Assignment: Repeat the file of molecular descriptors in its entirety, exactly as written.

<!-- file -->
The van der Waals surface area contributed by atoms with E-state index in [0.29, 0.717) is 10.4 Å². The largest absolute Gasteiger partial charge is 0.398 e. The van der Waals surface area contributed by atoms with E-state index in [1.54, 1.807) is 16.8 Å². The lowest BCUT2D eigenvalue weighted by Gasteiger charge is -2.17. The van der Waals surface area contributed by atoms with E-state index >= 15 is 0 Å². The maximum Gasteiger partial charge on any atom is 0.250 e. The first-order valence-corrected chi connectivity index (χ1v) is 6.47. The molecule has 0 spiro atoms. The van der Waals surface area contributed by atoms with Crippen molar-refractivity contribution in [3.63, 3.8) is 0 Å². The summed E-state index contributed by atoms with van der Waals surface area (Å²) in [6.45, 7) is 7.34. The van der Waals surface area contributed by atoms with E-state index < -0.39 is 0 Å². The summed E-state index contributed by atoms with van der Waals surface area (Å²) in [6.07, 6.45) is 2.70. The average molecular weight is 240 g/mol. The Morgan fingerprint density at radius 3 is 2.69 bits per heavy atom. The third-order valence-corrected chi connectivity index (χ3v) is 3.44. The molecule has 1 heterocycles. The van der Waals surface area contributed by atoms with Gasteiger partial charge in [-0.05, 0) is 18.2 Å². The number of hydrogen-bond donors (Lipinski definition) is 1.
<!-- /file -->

The van der Waals surface area contributed by atoms with E-state index in [0.29, 0.717) is 10.4 Å². The largest absolute Gasteiger partial charge is 0.398 e. The van der Waals surface area contributed by atoms with E-state index in [1.54, 1.807) is 16.8 Å². The lowest BCUT2D eigenvalue weighted by Gasteiger charge is -2.17. The van der Waals surface area contributed by atoms with E-state index >= 15 is 0 Å². The maximum Gasteiger partial charge on any atom is 0.250 e. The first-order valence-corrected chi connectivity index (χ1v) is 6.47. The molecule has 0 spiro atoms. The van der Waals surface area contributed by atoms with Crippen molar-refractivity contribution in [3.63, 3.8) is 0 Å². The summed E-state index contributed by atoms with van der Waals surface area (Å²) in [6.45, 7) is 7.34. The van der Waals surface area contributed by atoms with E-state index < -0.39 is 0 Å². The summed E-state index contributed by atoms with van der Waals surface area (Å²) in [6.07, 6.45) is 2.70. The average molecular weight is 240 g/mol. The Morgan fingerprint density at radius 3 is 2.69 bits per heavy atom. The third-order valence-corrected chi connectivity index (χ3v) is 3.44. The molecule has 1 heterocycles. The van der Waals surface area contributed by atoms with Gasteiger partial charge in [-0.05, 0) is 18.2 Å². The number of hydrogen-bond donors (Lipinski definition) is 1.